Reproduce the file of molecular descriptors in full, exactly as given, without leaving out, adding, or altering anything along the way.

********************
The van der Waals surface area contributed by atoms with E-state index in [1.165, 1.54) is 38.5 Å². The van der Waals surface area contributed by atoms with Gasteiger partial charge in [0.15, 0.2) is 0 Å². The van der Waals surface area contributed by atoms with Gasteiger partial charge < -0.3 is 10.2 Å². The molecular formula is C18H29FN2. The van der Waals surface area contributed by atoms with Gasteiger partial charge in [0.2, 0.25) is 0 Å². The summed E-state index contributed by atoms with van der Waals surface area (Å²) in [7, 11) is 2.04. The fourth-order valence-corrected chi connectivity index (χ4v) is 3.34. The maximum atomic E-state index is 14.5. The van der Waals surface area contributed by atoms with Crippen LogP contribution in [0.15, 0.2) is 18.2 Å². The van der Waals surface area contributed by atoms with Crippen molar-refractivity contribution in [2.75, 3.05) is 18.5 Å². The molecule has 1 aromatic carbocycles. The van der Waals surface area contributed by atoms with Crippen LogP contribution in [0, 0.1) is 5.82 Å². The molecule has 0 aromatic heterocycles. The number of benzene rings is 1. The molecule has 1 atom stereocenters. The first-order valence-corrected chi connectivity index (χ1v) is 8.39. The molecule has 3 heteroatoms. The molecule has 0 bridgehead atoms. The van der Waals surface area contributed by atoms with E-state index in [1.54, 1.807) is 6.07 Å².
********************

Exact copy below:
The van der Waals surface area contributed by atoms with E-state index in [1.165, 1.54) is 38.5 Å². The van der Waals surface area contributed by atoms with Gasteiger partial charge in [0.15, 0.2) is 0 Å². The van der Waals surface area contributed by atoms with Gasteiger partial charge < -0.3 is 10.2 Å². The molecular formula is C18H29FN2. The van der Waals surface area contributed by atoms with Gasteiger partial charge in [0.2, 0.25) is 0 Å². The summed E-state index contributed by atoms with van der Waals surface area (Å²) in [7, 11) is 2.04. The fourth-order valence-corrected chi connectivity index (χ4v) is 3.34. The maximum atomic E-state index is 14.5. The van der Waals surface area contributed by atoms with Crippen LogP contribution in [0.15, 0.2) is 18.2 Å². The van der Waals surface area contributed by atoms with Crippen molar-refractivity contribution in [2.75, 3.05) is 18.5 Å². The molecule has 1 aromatic carbocycles. The van der Waals surface area contributed by atoms with Crippen LogP contribution in [0, 0.1) is 5.82 Å². The molecule has 0 aromatic heterocycles. The number of benzene rings is 1. The molecule has 1 atom stereocenters. The first-order valence-corrected chi connectivity index (χ1v) is 8.39. The molecule has 3 heteroatoms. The molecule has 0 bridgehead atoms. The van der Waals surface area contributed by atoms with E-state index in [1.54, 1.807) is 6.07 Å².